Quadratic and Cubic SequencesDeduce expressions to calculate the nth term of quadratic and cubic sequences. 
This is level 3; Quadratic sequences of the form an^{2} + bn + c. You can earn a trophy if you get at least 5 questions correct.
InstructionsTry your best to answer the questions above. Type your answers into the boxes provided leaving no spaces. As you work through the exercise regularly click the "check" button. If you have any wrong answers, do your best to do corrections but if there is anything you don't understand, please ask your teacher for help. When you have got all of the questions correct you may want to print out this page and paste it into your exercise book. If you keep your work in an ePortfolio you could take a screen shot of your answers and paste that into your Maths file. 



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Level 1  Quadratic sequences of the form n^{2} + c
Level 2  Quadratic sequences of the form an^{2} + c
Level 3  Quadratic sequences of the form an^{2} + bn + c
Level 4  Cubic sequences of the form an^{3} + bn^{2} + cn + d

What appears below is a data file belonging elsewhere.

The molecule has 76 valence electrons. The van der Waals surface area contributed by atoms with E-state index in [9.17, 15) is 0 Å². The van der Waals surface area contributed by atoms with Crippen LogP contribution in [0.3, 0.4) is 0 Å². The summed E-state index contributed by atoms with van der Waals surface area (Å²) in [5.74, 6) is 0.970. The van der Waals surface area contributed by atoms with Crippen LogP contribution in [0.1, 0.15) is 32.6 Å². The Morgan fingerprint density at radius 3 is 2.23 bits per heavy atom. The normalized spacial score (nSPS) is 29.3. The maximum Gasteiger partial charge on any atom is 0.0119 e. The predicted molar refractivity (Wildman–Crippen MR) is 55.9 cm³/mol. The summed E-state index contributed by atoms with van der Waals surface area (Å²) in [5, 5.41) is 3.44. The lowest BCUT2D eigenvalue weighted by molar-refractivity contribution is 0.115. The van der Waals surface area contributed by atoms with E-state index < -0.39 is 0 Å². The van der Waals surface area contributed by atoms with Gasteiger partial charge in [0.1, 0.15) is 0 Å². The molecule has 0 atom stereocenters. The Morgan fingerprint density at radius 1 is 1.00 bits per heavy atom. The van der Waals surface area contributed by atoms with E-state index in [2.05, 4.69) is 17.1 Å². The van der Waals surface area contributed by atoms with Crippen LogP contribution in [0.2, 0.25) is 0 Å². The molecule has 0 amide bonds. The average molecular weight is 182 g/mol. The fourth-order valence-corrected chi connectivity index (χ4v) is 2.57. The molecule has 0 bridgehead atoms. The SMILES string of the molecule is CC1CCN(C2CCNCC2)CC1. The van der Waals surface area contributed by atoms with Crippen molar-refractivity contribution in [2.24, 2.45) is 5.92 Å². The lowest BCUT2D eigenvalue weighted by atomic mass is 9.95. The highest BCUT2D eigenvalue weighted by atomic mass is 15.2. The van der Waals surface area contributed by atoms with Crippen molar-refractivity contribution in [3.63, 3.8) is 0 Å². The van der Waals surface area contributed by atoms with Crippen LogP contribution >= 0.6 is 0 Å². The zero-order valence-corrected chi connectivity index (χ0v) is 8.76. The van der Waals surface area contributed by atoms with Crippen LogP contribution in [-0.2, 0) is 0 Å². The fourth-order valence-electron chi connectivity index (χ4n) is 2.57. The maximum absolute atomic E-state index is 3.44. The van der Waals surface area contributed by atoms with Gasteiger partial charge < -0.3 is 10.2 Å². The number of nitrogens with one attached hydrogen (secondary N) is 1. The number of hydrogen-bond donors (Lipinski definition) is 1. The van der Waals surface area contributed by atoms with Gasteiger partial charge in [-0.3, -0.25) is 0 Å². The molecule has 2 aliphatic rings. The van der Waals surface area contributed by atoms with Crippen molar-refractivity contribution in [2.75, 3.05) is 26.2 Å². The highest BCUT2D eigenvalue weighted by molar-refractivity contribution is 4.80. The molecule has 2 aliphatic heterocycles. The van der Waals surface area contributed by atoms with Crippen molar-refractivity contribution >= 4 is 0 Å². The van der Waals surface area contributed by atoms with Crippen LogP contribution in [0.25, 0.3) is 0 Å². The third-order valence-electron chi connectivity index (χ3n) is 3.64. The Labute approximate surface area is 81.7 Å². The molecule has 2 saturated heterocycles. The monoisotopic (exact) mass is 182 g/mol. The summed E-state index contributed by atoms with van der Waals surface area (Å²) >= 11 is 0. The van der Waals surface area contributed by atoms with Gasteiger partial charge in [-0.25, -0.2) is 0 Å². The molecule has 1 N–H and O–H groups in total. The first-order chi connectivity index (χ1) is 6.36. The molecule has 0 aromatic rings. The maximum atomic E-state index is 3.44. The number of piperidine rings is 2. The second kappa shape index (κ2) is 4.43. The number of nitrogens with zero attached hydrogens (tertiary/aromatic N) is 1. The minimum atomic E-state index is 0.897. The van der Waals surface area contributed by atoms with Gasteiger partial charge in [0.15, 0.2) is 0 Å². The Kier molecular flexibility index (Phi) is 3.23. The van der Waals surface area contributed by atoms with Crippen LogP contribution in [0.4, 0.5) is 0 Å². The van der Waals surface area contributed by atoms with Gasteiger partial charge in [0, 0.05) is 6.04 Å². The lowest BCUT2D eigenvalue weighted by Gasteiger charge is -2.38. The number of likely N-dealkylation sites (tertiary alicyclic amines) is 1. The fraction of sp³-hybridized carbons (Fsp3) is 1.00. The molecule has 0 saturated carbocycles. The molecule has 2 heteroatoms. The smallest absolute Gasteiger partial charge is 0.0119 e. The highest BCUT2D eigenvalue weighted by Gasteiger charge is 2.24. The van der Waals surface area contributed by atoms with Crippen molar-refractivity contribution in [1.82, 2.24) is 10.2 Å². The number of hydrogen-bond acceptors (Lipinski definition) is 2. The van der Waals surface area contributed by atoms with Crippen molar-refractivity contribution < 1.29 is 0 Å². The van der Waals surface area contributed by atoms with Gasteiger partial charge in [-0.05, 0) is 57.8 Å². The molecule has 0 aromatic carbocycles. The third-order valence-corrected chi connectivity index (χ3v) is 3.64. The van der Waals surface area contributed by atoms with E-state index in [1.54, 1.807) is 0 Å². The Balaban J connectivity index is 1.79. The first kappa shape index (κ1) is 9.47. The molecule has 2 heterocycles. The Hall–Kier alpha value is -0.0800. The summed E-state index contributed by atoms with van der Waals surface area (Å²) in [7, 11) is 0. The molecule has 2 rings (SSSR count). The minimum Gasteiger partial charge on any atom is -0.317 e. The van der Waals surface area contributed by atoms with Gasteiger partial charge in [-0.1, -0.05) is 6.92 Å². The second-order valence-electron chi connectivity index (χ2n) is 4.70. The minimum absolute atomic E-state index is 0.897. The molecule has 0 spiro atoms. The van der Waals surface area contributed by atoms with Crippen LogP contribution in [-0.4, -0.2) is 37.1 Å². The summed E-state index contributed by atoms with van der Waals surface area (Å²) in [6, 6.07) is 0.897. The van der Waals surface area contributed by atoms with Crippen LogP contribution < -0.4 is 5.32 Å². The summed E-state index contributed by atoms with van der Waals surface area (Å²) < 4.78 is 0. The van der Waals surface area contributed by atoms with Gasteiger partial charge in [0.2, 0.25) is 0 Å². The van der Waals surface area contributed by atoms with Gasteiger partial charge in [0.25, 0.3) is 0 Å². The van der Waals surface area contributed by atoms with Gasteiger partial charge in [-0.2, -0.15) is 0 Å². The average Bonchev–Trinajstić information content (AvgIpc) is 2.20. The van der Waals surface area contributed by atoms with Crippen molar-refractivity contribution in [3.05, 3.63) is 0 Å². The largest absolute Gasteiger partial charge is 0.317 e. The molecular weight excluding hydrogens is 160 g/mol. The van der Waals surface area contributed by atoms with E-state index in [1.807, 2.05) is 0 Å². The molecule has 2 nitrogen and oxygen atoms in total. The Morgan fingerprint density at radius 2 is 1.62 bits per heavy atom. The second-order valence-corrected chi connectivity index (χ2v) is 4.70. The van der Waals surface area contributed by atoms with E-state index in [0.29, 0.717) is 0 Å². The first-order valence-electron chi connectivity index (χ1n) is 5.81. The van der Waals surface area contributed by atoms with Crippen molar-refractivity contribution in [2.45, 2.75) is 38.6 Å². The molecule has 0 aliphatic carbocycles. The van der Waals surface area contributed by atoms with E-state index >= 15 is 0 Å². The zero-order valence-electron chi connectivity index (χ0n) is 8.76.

Exam Style questions are in the style of GCSE exam paper questions and worked solutions are available for Transum subscribers.
Handshakes  Try this lesson Starter which can generate a quadratic number sequence.
More on this topic including lesson Starters, visual aids, investigations and selfmarking exercises.
This video explains how to find the nth term of a quadratic sequence and is from Mr Hegarty.
A shorter, concise method is shown here.
Don't wait until you have finished the exercise before you click on the 'Check' button. Click it often as you work through the questions to see if you are answering them correctly. You can doubleclick the 'Check' button to make it float at the bottom of your screen.
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Thursday, January 20, 2022
"Have you seen the Leapfrog investigation? It's a challenge to find the minimum number of moves to swap the positions of the blue and green frogs by encouraging them to leap from one lily pad to another. The investigation will reveal a quadratic sequence but can you find the rule for the n^{th} term? The investigation has been cunningly named Leapfrog. Have a look!"